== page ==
Chopping for chips
This paper aims to provide a better understanding of the wood flows from smallholder plantations to industrial buyers in the Binh Dinh and Phu Tho provinces of Vietnam. It describes the actors involved in the market chains, their respective roles, the value added to the wood in the market chain and the distribution of costs and benefits. Various differences between the two provinces exist. In Binh Dinh, wood flows are relatively direct and the market price information is transparent. There are various end-buyers but most are buying bark-clean logs. The division of labour is clear among actors. Plantation wood brings substantial income for the tree growers, yet there is great potential to improve their income through better marketing. In the Phu Tho province, the situation is more complex with various levels of intermediaries.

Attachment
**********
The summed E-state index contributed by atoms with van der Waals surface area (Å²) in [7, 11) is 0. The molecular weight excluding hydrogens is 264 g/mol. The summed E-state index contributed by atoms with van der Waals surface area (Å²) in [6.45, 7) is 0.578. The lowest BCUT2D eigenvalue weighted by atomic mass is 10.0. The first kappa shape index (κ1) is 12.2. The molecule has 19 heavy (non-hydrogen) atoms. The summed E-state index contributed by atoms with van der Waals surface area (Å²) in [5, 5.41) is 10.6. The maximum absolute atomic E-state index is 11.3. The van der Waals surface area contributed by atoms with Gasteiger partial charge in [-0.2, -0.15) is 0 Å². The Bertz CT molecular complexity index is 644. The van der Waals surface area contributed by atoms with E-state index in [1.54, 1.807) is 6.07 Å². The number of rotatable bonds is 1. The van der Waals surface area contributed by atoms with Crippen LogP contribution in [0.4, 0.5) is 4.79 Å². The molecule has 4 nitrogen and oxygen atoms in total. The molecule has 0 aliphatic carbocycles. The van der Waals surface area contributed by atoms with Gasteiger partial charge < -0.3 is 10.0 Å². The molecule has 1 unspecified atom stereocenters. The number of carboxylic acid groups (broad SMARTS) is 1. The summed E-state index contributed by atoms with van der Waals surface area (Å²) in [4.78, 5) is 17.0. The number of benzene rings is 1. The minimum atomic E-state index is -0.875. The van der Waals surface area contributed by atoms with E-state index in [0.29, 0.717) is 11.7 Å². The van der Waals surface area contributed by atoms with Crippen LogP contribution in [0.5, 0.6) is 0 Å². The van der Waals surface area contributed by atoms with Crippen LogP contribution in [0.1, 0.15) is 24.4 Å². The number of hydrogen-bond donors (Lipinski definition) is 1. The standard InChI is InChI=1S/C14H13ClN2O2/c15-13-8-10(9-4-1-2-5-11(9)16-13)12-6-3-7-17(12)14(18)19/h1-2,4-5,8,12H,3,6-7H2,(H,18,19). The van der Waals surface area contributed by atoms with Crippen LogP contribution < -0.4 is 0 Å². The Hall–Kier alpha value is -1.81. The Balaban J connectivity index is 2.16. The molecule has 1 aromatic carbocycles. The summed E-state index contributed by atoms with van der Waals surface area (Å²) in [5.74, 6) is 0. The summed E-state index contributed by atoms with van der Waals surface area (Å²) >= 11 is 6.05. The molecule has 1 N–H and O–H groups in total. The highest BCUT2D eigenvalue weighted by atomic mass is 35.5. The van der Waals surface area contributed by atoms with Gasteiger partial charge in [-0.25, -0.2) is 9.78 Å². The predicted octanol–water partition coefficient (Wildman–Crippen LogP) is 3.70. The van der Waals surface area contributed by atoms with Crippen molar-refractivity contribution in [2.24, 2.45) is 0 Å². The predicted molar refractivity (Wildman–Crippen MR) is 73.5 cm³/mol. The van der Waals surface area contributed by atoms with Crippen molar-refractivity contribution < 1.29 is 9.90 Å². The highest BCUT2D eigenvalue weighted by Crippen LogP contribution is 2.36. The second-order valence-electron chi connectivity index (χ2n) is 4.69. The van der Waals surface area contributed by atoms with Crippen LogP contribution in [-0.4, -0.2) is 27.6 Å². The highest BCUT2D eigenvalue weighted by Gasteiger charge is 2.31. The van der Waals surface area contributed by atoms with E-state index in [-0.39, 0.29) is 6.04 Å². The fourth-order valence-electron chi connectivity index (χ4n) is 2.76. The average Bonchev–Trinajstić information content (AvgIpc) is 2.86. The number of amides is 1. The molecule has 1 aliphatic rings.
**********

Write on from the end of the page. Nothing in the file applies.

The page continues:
The most striking difference is that most actors have poor access to price information, even in the wholesale market. Markets are more varied with four main types of wood; the most prominent are woodchips and bark-clean logs. The end-buyer market of these products is dominated by Bai Bang Paper Mill because it is located close to the tree growers. At site level, the division of labour is not as clear as in Binh Dinh. The farm gate price in Phu Tho is much lower than the price in Binh Dinh, thus tree growers in Phu Tho have a lower income from wood sales. Plantation wood plays an important part in local livelihoods, but there is still room for improvement.